Every morning before I get up I move my legs around to give the nerves and muscles extra help to get in gear. Otherwise I risk collapsing in a heap en route to the bathroom.
Every night before my head hits the pillow, more important even than brushing or flossing my teeth, I take my Copaxone injection.
Between those two events, every day can be a bit of a surprise. Sometimes I experience no multiple sclerosis symptoms at all. But some days my fingers are numb or tingly. Maybe my legs have hot, cold, or even deceptively wet spots. Occasionally I’m so.. tired…I can’t….finish…my…zzz…zzzz. When I get overheated, my underarms itch. Sometimes my legs feel compelled to remind the rest of my body that they are still there—a very very mild electric current sensation humming along in the background.
The variety of symptoms reminds me of the ever-popular LEGO building sets, specifically LEGO people. Lots of fun details in a figure barely an inch and a half tall! Most noticeable are the accessories—a cape, a sword, a hat, a surfboard, a light saber. Heads and arms can be yanked off. Even little hands are detachable. The two legs come off individually or as a unit. Depending on what body part is giving me grief, grand it would be to pull out the offending appendage and replace it with something less troublesome! And if that didn’t suit me, I could switch it out again.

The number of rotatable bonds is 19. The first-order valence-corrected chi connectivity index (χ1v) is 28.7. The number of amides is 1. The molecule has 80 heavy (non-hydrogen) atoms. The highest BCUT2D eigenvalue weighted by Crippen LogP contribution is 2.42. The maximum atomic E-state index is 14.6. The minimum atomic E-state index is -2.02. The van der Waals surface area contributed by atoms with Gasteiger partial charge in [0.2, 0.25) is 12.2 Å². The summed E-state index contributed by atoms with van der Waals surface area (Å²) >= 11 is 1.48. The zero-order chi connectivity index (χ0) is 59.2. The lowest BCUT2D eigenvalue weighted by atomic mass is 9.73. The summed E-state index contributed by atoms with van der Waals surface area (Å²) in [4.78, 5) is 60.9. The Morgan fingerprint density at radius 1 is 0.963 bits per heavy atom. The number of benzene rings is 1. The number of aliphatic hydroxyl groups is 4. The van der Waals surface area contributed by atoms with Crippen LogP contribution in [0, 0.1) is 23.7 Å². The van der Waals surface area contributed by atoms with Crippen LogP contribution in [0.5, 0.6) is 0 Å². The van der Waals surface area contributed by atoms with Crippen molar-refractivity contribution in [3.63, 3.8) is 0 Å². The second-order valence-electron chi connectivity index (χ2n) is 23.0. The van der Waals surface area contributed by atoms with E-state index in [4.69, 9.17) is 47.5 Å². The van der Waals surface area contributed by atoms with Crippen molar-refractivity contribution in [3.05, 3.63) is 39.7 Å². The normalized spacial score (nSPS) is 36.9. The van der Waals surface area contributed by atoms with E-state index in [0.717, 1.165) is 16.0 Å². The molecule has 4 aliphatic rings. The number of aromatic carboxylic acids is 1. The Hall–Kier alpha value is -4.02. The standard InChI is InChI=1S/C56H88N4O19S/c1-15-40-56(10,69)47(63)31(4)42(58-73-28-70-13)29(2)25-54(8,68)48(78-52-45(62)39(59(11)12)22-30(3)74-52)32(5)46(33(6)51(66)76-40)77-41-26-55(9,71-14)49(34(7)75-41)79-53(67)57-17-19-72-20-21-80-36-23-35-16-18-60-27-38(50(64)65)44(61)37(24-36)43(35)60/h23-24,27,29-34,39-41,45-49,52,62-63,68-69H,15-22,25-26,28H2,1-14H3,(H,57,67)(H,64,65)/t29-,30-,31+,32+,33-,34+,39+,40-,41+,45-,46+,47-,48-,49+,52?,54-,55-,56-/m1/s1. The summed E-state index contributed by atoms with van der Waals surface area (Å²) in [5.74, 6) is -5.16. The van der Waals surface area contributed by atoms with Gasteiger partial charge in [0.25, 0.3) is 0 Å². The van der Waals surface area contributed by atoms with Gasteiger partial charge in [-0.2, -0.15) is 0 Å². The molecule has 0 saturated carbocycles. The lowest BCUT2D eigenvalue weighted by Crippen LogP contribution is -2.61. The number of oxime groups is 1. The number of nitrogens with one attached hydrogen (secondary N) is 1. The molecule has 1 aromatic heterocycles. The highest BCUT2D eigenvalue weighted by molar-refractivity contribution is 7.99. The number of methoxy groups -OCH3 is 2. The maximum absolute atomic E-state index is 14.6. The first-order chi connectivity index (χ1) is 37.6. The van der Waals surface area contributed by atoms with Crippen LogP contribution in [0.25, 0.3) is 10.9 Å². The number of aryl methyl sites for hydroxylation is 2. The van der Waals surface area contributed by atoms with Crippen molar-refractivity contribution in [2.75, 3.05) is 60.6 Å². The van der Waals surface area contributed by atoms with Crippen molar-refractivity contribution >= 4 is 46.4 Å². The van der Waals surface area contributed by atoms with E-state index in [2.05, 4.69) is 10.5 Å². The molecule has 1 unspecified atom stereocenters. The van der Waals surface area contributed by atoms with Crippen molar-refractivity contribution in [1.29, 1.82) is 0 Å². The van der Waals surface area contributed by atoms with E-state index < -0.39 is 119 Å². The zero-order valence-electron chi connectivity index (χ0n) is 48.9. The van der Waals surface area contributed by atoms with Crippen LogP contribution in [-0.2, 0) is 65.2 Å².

Note 1: LEGO is really picky about the word LEGO. It should be written in all capital letters and used only as an adjective. Thus you can have LEGO bricks, LEGO sets, and LEGO people but you should never have legos (or would it be legoes—I mean LEGOES?).
Note 2: Until 2003, all LEGO people had the same bright yellow skin tones. But the cultural diversity people got hold of them and starting that year, the people became markedly more realistic, though a little less sunny.